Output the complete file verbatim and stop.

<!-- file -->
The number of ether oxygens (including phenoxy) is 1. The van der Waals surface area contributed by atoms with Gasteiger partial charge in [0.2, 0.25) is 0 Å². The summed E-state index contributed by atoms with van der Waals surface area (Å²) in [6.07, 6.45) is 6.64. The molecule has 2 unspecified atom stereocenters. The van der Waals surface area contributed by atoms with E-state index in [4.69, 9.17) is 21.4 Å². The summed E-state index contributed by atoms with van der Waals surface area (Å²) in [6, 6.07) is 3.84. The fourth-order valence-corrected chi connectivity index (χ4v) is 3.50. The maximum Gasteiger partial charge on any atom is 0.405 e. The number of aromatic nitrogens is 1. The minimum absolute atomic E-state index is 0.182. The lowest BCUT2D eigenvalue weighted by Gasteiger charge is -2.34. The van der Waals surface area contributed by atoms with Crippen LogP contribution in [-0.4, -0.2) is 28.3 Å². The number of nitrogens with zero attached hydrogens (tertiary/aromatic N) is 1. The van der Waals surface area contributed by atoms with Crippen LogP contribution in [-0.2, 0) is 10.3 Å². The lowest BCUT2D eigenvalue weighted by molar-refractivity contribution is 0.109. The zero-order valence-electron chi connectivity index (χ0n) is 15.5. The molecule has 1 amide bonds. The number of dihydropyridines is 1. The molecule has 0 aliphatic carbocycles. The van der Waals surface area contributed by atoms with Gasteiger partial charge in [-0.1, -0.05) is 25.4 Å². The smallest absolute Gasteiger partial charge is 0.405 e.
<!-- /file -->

The number of ether oxygens (including phenoxy) is 1. The van der Waals surface area contributed by atoms with Gasteiger partial charge in [0.2, 0.25) is 0 Å². The summed E-state index contributed by atoms with van der Waals surface area (Å²) in [6.07, 6.45) is 6.64. The molecule has 2 unspecified atom stereocenters. The van der Waals surface area contributed by atoms with E-state index in [4.69, 9.17) is 21.4 Å². The summed E-state index contributed by atoms with van der Waals surface area (Å²) in [6, 6.07) is 3.84. The fourth-order valence-corrected chi connectivity index (χ4v) is 3.50. The maximum Gasteiger partial charge on any atom is 0.405 e. The number of aromatic nitrogens is 1. The minimum absolute atomic E-state index is 0.182. The lowest BCUT2D eigenvalue weighted by Gasteiger charge is -2.34. The van der Waals surface area contributed by atoms with Crippen LogP contribution in [-0.4, -0.2) is 28.3 Å². The number of nitrogens with zero attached hydrogens (tertiary/aromatic N) is 1. The van der Waals surface area contributed by atoms with Crippen LogP contribution in [-0.2, 0) is 10.3 Å². The lowest BCUT2D eigenvalue weighted by molar-refractivity contribution is 0.109. The zero-order valence-electron chi connectivity index (χ0n) is 15.5. The molecule has 1 amide bonds. The number of dihydropyridines is 1. The molecule has 0 aliphatic carbocycles. The van der Waals surface area contributed by atoms with Gasteiger partial charge in [-0.1, -0.05) is 25.4 Å². The smallest absolute Gasteiger partial charge is 0.405 e.